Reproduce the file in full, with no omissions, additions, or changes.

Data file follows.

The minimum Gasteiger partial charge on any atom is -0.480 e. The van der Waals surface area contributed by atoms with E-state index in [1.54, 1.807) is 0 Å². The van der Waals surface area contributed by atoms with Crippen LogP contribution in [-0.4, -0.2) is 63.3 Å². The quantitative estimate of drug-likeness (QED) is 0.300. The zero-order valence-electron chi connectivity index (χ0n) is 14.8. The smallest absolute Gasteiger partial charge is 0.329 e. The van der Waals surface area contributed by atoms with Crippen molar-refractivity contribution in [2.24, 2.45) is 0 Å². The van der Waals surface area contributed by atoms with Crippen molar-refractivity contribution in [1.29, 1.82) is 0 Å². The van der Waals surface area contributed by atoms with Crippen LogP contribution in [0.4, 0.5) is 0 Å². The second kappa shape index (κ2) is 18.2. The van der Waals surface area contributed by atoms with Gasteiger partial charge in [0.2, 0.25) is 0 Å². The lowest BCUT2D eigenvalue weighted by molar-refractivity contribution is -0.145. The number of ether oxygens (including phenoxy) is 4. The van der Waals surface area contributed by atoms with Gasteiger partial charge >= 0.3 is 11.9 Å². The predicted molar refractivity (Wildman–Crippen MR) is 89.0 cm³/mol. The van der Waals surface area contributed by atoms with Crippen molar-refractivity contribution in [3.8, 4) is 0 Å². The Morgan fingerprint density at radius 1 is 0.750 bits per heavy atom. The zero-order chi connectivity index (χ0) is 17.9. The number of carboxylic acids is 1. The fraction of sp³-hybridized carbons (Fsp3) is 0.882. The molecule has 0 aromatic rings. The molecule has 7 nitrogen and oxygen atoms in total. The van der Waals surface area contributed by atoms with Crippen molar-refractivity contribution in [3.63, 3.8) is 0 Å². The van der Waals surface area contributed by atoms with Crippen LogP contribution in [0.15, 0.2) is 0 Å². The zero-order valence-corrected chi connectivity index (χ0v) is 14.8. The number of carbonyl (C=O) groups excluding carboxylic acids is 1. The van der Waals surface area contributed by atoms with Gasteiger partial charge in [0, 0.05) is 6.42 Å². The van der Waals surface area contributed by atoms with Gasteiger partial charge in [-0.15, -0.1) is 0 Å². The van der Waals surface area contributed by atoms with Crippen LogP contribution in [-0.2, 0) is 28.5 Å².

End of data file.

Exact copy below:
The minimum Gasteiger partial charge on any atom is -0.480 e. The van der Waals surface area contributed by atoms with E-state index in [1.54, 1.807) is 0 Å². The van der Waals surface area contributed by atoms with Crippen LogP contribution in [-0.4, -0.2) is 63.3 Å². The quantitative estimate of drug-likeness (QED) is 0.300. The zero-order valence-electron chi connectivity index (χ0n) is 14.8. The smallest absolute Gasteiger partial charge is 0.329 e. The van der Waals surface area contributed by atoms with Crippen molar-refractivity contribution in [2.24, 2.45) is 0 Å². The van der Waals surface area contributed by atoms with Crippen molar-refractivity contribution in [1.29, 1.82) is 0 Å². The van der Waals surface area contributed by atoms with Crippen LogP contribution in [0.4, 0.5) is 0 Å². The second kappa shape index (κ2) is 18.2. The van der Waals surface area contributed by atoms with Gasteiger partial charge in [0.2, 0.25) is 0 Å². The lowest BCUT2D eigenvalue weighted by molar-refractivity contribution is -0.145. The number of ether oxygens (including phenoxy) is 4. The van der Waals surface area contributed by atoms with Gasteiger partial charge >= 0.3 is 11.9 Å². The predicted molar refractivity (Wildman–Crippen MR) is 89.0 cm³/mol. The van der Waals surface area contributed by atoms with Crippen molar-refractivity contribution in [3.8, 4) is 0 Å². The Morgan fingerprint density at radius 1 is 0.750 bits per heavy atom. The zero-order chi connectivity index (χ0) is 17.9. The number of carboxylic acids is 1. The fraction of sp³-hybridized carbons (Fsp3) is 0.882. The molecule has 0 aromatic rings. The molecule has 7 nitrogen and oxygen atoms in total. The van der Waals surface area contributed by atoms with Crippen molar-refractivity contribution in [3.63, 3.8) is 0 Å². The van der Waals surface area contributed by atoms with Crippen LogP contribution in [0.15, 0.2) is 0 Å². The zero-order valence-corrected chi connectivity index (χ0v) is 14.8. The number of carbonyl (C=O) groups excluding carboxylic acids is 1. The van der Waals surface area contributed by atoms with Gasteiger partial charge in [0, 0.05) is 6.42 Å². The van der Waals surface area contributed by atoms with Gasteiger partial charge in [-0.15, -0.1) is 0 Å². The van der Waals surface area contributed by atoms with Crippen LogP contribution in [-0.2, 0) is 28.5 Å².